TOKYO, June 6 (Reuters) - At age 72, Yasuteru Yamada believes he has a few more good years ahead.
But not so many that the retired engineer is worried about the consequences of working on the hazardous front line cleaning up the crippled Fukushima nuclear power plant.
“I will be dead before cancer gets me,” said Yamada, who has organized an unlikely band of more than 270 retirees and older workers eager to work for nothing but the sense of service at the site of the world’s worst nuclear disaster since Chernobyl.
Yamada, who spent 28 years at Sumitomo Metal Industries, says the Fukushima clean-up job is too sprawling, too complex and too important to be left to Tokyo Electric Power , the Fukushima plant’s embattled utility operator.
Instead, he wants to see the Japanese government take over at Fukushima with his group of greying volunteers with expertise in civil engineering and construction stepping in on an unpaid basis, “like the Red Cross.”
Japanese government officials were initially cool to the unsolicited proposal. Goshi Hosono, an aide to Prime Minister Naoto Kan, dismissed Yamada’s volunteers as a “suicide corps”.
But in a late May meeting at Tokyo Electric’s headquarters, Hosono seemed more receptive to the suggestion amid mounting concern about the health risks for younger workers already at Fukushima.
Three unidentified workers collapsed at Fukushima from apparent heat stroke over the weekend. Meanwhile, at least two plant workers have exceeded the government’s limit for radiation exposure by a wide margin, putting them at a higher risk of cancer and other disease.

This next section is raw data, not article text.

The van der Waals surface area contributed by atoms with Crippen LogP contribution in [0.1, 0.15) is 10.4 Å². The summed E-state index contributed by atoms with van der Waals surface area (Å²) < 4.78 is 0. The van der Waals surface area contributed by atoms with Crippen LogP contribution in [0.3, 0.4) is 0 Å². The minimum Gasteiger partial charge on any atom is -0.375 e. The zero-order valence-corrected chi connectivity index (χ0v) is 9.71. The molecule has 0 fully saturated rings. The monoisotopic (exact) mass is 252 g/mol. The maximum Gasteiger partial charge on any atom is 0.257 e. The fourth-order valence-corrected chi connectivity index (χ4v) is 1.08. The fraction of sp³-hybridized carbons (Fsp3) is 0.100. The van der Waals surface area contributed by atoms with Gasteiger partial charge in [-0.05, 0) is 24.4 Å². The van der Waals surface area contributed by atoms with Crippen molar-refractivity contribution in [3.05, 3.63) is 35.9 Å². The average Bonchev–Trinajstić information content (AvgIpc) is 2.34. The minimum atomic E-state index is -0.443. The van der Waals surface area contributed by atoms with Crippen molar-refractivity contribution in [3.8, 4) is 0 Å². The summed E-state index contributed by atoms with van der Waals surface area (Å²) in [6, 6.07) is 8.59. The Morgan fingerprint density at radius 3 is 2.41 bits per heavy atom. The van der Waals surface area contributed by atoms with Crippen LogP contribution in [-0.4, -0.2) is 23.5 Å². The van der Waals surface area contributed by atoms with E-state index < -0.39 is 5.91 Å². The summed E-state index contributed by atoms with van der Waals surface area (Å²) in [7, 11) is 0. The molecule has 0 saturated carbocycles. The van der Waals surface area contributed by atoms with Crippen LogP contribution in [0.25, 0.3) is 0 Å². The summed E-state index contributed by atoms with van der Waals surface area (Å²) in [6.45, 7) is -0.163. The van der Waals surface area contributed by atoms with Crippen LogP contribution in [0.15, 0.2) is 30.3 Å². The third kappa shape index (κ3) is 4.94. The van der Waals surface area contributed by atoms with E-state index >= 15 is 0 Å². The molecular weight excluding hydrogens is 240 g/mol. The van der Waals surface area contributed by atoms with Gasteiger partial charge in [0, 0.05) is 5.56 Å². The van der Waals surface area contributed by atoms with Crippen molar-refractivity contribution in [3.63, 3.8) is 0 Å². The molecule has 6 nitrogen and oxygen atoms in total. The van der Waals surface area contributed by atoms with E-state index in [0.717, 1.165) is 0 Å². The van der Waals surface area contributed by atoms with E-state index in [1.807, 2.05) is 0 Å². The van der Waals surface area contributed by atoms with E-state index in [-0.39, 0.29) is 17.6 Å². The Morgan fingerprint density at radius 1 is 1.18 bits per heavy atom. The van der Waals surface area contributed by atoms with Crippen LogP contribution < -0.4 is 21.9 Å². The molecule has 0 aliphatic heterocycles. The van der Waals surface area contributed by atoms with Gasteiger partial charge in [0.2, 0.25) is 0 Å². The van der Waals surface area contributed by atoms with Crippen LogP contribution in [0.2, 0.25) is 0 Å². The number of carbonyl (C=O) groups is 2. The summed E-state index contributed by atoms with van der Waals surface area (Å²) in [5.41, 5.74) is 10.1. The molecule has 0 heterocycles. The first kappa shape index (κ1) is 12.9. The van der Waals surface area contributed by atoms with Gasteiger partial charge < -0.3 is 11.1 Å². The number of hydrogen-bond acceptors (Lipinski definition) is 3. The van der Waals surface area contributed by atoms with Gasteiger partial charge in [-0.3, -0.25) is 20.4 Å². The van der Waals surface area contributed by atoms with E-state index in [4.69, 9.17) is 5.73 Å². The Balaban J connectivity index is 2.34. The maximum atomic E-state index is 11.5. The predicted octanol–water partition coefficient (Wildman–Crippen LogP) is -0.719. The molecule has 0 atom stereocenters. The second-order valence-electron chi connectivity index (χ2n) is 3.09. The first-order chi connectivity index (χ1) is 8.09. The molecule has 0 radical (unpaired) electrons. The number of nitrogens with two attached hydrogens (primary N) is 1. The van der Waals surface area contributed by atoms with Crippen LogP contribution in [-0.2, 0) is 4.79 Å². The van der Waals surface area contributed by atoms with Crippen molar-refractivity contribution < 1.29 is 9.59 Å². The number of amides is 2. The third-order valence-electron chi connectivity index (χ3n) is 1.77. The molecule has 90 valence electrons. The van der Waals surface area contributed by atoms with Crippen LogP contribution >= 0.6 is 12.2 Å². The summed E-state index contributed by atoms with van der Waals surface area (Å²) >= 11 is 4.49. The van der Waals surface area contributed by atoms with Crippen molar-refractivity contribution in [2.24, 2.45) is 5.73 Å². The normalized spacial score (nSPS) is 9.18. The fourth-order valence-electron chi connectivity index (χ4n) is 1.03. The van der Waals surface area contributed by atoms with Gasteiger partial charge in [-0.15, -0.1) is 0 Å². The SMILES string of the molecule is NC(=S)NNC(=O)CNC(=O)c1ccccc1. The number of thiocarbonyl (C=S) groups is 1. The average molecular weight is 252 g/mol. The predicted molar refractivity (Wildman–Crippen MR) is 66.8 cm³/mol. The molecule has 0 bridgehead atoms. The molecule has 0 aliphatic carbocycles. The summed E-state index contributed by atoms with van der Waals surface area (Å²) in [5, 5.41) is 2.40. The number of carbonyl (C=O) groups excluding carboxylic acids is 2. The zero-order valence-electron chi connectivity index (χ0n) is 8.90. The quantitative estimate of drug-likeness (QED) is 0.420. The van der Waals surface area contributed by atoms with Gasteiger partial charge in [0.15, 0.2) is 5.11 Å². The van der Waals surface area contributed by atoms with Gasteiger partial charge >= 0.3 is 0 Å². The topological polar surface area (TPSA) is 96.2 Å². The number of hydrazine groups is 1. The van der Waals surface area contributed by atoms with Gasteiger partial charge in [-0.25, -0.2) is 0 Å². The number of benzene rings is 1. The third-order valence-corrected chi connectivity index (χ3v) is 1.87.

“The problem is that the first wave of workers came for the money. And they didn’t - they couldn’t - object to the conditions,” said Yamada, who has been running his project from a tiny office above a beauty shop a short walk from Tokyo Electric’s headquarters.
“Because we don’t expect a fee we can speak to (Tokyo Electric) as equals,” he said, adding that his team would press the utility to uphold the highest safety standards.
Tokyo Electric aims to bring three reactors at Fukushima that experienced a meltdown to a stable shutdown by January. After that, experts see a project of a decade or more to remove the uranium and plutonium fuel and secure the site.
Kazuhiko Ishida, a 63-year-old construction worker in Shiga prefecture, has volunteered to join Yamada’s team. As a young worker, he helped build the Fukushima No. 1 reactor’s outer shell and says he had “complicated feelings” watching it blown apart by a hydrogen explosion after the March 11 earthquake and tsunami as its reactor melted down.
“I told my wife I wanted to go,” he said. “She told me to do what I had to do.”
Yamada met on Monday with Trade Minister Banri Kaieda, whose ministry oversees Japan’s nuclear safety agency. Kaieda seemed receptive to the proposal of a volunteer corps, he said.
“Depending on the situation, there might be a need for a suicide mission. But that is the last resort,” Yamada said. “I myself would volunteer for that, but everyone must make up their own mind.” (Editing by Daniel Magnowski)